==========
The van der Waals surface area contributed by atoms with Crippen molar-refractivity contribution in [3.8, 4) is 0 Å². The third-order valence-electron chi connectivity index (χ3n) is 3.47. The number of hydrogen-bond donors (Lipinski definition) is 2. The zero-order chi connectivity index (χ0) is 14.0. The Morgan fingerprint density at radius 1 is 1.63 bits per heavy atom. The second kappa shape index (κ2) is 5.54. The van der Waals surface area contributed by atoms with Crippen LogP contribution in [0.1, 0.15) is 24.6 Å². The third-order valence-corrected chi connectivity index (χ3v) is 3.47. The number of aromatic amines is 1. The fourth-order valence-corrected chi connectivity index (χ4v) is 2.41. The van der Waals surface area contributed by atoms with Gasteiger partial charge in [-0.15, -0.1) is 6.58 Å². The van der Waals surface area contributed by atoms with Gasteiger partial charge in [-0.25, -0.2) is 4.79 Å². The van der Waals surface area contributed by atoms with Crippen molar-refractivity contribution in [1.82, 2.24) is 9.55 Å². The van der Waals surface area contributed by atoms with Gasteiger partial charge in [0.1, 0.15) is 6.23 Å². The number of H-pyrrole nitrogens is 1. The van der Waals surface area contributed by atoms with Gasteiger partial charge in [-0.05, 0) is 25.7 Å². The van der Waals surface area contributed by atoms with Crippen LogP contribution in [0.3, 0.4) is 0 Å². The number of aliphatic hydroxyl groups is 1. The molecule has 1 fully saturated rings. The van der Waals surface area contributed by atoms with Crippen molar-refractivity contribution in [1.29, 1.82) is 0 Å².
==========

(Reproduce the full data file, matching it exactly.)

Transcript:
The van der Waals surface area contributed by atoms with Crippen molar-refractivity contribution in [3.8, 4) is 0 Å². The third-order valence-electron chi connectivity index (χ3n) is 3.47. The number of hydrogen-bond donors (Lipinski definition) is 2. The zero-order chi connectivity index (χ0) is 14.0. The Morgan fingerprint density at radius 1 is 1.63 bits per heavy atom. The second kappa shape index (κ2) is 5.54. The van der Waals surface area contributed by atoms with Crippen LogP contribution in [0.1, 0.15) is 24.6 Å². The third-order valence-corrected chi connectivity index (χ3v) is 3.47. The number of aromatic amines is 1. The fourth-order valence-corrected chi connectivity index (χ4v) is 2.41. The van der Waals surface area contributed by atoms with Gasteiger partial charge in [-0.15, -0.1) is 6.58 Å². The van der Waals surface area contributed by atoms with Gasteiger partial charge in [-0.25, -0.2) is 4.79 Å². The van der Waals surface area contributed by atoms with Crippen molar-refractivity contribution in [1.82, 2.24) is 9.55 Å². The van der Waals surface area contributed by atoms with Gasteiger partial charge in [0.1, 0.15) is 6.23 Å². The number of H-pyrrole nitrogens is 1. The van der Waals surface area contributed by atoms with Gasteiger partial charge in [-0.05, 0) is 25.7 Å². The van der Waals surface area contributed by atoms with Crippen LogP contribution in [0.3, 0.4) is 0 Å². The number of aliphatic hydroxyl groups is 1. The molecule has 1 fully saturated rings. The van der Waals surface area contributed by atoms with Crippen molar-refractivity contribution in [1.29, 1.82) is 0 Å².